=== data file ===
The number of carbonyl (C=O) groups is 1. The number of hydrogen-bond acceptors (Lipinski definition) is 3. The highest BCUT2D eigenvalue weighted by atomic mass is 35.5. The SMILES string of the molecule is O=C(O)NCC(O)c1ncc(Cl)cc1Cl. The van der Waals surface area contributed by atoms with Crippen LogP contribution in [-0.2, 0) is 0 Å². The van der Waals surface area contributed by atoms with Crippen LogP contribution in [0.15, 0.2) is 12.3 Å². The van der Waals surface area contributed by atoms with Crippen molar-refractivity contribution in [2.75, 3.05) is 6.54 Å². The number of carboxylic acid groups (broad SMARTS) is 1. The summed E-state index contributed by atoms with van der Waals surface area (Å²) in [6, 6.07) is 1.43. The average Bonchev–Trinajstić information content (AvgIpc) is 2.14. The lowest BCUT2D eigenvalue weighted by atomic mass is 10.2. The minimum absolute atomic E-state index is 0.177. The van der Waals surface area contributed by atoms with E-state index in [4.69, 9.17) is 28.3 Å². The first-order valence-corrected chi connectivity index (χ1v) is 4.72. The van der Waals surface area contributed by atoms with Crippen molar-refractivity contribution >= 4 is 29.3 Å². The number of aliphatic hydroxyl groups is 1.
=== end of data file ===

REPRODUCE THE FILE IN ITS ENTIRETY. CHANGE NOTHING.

The number of carbonyl (C=O) groups is 1. The number of hydrogen-bond acceptors (Lipinski definition) is 3. The highest BCUT2D eigenvalue weighted by atomic mass is 35.5. The SMILES string of the molecule is O=C(O)NCC(O)c1ncc(Cl)cc1Cl. The van der Waals surface area contributed by atoms with Crippen LogP contribution in [-0.2, 0) is 0 Å². The van der Waals surface area contributed by atoms with Crippen LogP contribution in [0.15, 0.2) is 12.3 Å². The van der Waals surface area contributed by atoms with Crippen molar-refractivity contribution in [2.75, 3.05) is 6.54 Å². The number of carboxylic acid groups (broad SMARTS) is 1. The summed E-state index contributed by atoms with van der Waals surface area (Å²) in [6, 6.07) is 1.43. The average Bonchev–Trinajstić information content (AvgIpc) is 2.14. The lowest BCUT2D eigenvalue weighted by atomic mass is 10.2. The minimum absolute atomic E-state index is 0.177. The van der Waals surface area contributed by atoms with E-state index in [4.69, 9.17) is 28.3 Å². The first-order valence-corrected chi connectivity index (χ1v) is 4.72. The van der Waals surface area contributed by atoms with Crippen molar-refractivity contribution >= 4 is 29.3 Å². The number of aliphatic hydroxyl groups is 1.